One of the administrator-level perpetrators of the infamous FIN7 hacker gang has been sentenced to 10 years of prison by the U.S Justice enforcement.

The FIN7 Hacker Gang:

To the unaware, FIN7 is a Russian criminal APT group that has primarily targeted the major U.S. retail, restaurant, and hospitality sectors since mid-2015. 

FIN7 has been reported to be in the mal-operations since at least 2015 when it made major news rounds for targeting U.S.-based organizations.

Speculated to be a team of 70 hackers, the FIN7 hacker group hacked corporate computer networks in all 50 states and the District of Columbia. The Hacker gang has extorted more than 20 million payment card records from at least 6,500 point-of-sale terminals at more than 3,600 businesses. 

Also read,

Sentenced a decade:

The sentenced, Fedir Hladyr, was a Ukrainian citizen who pleaded guilty back in 2019 for conspiring to commit wire fraud and computer hacking.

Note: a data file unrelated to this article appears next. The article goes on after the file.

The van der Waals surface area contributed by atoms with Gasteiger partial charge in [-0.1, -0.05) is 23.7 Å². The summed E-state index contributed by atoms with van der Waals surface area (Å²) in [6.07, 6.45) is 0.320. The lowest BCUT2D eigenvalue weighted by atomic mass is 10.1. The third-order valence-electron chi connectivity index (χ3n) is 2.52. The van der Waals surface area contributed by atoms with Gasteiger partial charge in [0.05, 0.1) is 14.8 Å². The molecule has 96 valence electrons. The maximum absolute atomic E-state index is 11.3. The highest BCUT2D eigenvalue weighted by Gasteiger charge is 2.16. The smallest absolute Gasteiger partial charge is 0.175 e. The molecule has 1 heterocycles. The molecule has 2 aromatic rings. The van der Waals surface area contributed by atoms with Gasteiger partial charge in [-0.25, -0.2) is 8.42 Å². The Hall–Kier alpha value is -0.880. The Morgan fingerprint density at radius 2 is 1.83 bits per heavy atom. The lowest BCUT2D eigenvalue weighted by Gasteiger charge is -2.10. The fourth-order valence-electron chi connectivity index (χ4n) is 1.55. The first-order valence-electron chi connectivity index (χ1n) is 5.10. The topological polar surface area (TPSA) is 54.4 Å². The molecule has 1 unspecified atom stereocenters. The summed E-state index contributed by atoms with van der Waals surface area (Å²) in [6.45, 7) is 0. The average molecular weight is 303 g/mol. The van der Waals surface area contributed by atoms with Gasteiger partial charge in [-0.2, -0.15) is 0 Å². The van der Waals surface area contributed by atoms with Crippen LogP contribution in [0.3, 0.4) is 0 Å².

Hladyr was a high-level systems administrator for FIN7 and was arrested in Dresden, Germany in 2018 at the request of U.S. law enforcement.

While perpetrating theory cyberattacks, the FIN7  hacker gang wrote seemingly authentic appearing emails to a target organization’s employees and followed up with phone calls to legitimize their activity.

When an email containing an attachment was forwarded to the employees and was opened, the hacker gang used a modified version of the Carbanak malware, in addition to other tools, to steal customers’ payment card data.

It was also reported that much of this extorted data was sold on the Dark Web.

Fedir Hladyr, being one of the core systems administrators, acted as a crucial catalyst in amassing the stolen information and data, managing other criminals in the group, and maintaining the network of servers that FIN7 used to target and control victims’ machines.

He was also responsible for encrypting the communication channels of FIN7, officials reported.

At the hearing, Chief US District Judge Ricardo Martinez stated that cybercriminals must be impeded by long sentences, noting that would-be attackers “must understand that, once caught, the punishment will be significant.”